* Do NOT lay wet towels on the dog. These warm up rapidly and can actually trap the heat. Air movement past the dog’s damp skin is the key!
• Don’t use large amounts of alcohol for cooling as it can be
absorbed through the skin and reach toxic levels.
Continue to monitor the dog’s rectal temperature and stop
cooling efforts when it gets down to 103 F. At that point you can dry the dog off and move the fans back a bit, as you don’t want its temp to drop too far too fast. If the dog is alert it is ok to offer a little
cool (NOT ICY) water. Continue taking the rectal temp for awhile
to make sure the temp continues to fall. Should it start to rise again, re-mist and fan some more.
If the dog was in actual heatstroke — not just the early stages
of heat exhaustion — it is vital to get him/her to a veterinary clinic where he/she can be monitored around the clock for two or three days. That’s because when the body temp goes above 106 F, the cells actually “cook” ..........changes occur which can lead to liver and/or kidney failure, ...swelling of the brain......This can then lead to internal hemorrhaging and death..........
If you are able to get a dog in heatstroke to the vet quickly enough, treatment will mostly be supportive: close monitoring, IV fluids, measurement of fluid intake/output, temperature monitoring, steroids....
Dogs who have suffered from severe heatstroke are at increased
risk of episodes for the rest of their lives due to damage to the thermoregulatory center in the brain. So remember:
PREVENTION IS BETTER THAN TREATMENT!!
******To read the entire article go to http://frenchbulldogclub.org/wp-content/uploads/2012/05/HEATSTROKE.pdf
Frenchie Dental Care
HOW TO BRUSH YOUR FRENCHIE"S TEEEEETH.....
1.Wrap gauze or a washcloth around your finger and use it like a toothbrush on the pet’s teeth. This is a gentle way to introduce your pet to brushing. Wipe all the teeth, front and back, with strokes from the gum line to the tip of the tooth. Do this for one to two weeks until your pet is familiar with having its gums and teeth rubbed.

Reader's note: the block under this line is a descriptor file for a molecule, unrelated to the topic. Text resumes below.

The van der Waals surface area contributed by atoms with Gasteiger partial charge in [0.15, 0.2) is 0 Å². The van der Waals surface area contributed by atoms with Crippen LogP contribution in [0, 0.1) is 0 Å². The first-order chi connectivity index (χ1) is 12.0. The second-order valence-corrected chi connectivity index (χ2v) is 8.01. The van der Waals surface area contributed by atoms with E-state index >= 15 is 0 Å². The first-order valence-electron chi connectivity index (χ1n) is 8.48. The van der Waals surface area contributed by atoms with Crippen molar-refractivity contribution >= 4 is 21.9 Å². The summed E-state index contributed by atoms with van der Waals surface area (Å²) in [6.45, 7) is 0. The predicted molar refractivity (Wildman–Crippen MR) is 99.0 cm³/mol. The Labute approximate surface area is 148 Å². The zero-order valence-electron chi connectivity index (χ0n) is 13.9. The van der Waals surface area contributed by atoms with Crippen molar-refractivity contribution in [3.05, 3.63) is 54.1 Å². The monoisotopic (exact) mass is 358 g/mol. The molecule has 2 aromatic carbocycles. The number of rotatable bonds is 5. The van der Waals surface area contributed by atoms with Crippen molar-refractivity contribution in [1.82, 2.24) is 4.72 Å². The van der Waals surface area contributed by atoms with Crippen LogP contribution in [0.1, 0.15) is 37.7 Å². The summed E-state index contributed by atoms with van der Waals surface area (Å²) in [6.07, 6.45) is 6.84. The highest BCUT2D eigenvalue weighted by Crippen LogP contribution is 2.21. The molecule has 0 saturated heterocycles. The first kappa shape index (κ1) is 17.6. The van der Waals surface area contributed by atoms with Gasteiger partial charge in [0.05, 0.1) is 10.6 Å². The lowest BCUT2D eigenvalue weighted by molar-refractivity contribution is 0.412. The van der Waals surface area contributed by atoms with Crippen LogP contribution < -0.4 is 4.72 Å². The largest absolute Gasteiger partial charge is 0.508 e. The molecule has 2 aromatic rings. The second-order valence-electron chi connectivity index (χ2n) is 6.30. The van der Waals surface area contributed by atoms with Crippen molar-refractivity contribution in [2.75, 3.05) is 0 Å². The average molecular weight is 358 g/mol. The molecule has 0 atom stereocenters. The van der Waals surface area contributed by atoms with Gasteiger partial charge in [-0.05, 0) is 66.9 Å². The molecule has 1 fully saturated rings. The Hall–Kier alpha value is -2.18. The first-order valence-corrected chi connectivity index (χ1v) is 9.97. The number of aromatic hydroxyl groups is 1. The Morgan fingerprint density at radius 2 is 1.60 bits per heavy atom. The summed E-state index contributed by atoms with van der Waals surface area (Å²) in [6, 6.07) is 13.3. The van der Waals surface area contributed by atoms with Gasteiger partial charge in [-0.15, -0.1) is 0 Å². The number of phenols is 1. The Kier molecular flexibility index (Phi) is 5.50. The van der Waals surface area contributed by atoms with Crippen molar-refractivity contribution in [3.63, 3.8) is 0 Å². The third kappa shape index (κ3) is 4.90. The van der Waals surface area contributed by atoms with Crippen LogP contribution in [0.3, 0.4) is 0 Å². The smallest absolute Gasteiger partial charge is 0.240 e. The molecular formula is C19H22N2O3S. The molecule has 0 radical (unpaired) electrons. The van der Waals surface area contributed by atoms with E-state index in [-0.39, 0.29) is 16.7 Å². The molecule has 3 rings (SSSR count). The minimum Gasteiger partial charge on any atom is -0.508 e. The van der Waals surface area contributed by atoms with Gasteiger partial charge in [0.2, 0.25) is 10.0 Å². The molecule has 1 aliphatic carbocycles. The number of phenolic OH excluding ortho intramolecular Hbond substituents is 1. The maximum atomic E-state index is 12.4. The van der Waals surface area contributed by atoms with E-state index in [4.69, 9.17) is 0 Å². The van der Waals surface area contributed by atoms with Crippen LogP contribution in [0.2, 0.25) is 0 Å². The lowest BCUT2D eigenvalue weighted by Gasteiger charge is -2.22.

2.Gradually progress to a soft toothbrush and plain water. After a week of using a soft toothbrush, add a small amount of special dog toothpaste. Never use human toothpaste as it may irritate the pet’s stomach.
3.In oval motion brush the front and then the upper and lower teeth in the back at a 45-degree angle to the tooth surface. Scrub in the crevice where the gums meet the teeth, this is where odor and infection begin.
4.Feeding your French Bulldog dry dog food and then offering hard biscuits after each meal can drastically cut down on plaque build-up. The
abrasion helps keep plaque to a minimum on the crown of each tooth.
Be as proactive in your Frenchie’s health as you are in the lives of your other children. Because after all, they are a vital component of the family unit deserving of love, attention, and time .Untreated teeth can cause serious problems in pet’s health. Like in humans, it can affect other parts of the body. In your pet, they can cause heart and kidney disease. Regular veterinary dental checkups can help prevent serious problems and keep your pet healthy. Pet teeth cleaning includes use of a short-lasting anesthetic that allows for gum line probes, removal of tartar and tooth polishing. A good way to remember to schedule a dental exam is to combine it with your pet’s annual booster vaccinations. Just as important to annual dental exams is dental care at home, such as brushing your pet’s teeth at least three times per week. AAHA suggests this technique for both younger and older animals, although it’s easier to start brushing when the pet is young.
Frenchie tip #2
Use stainless steel or ceramic
bowls! These materials are non porous and therefore bacteria resistant. This
simple step can prevent facial stains and facial allergies, especially if you
wash the bowls weekly!!
Frequent face cleaning is a must!
To keep the wrinkles clean and infection free, daily to weekly face cleaning is recommended. This doesnt have to be a chore....
1) Baby wipes- use daily to wipe nose wrinkles and inside ears. just a quick wipe down, less than a minute, can keep a fresh Frenchie face!
2)Johnson's baby shampoo- the No More Tears formula can help if you are worried about getting soap in your Frenchie's eyes. With baby shampoo, you can scrub away at that scrunchy face and the eyes are safe!
My name is Caroline and I love my babies!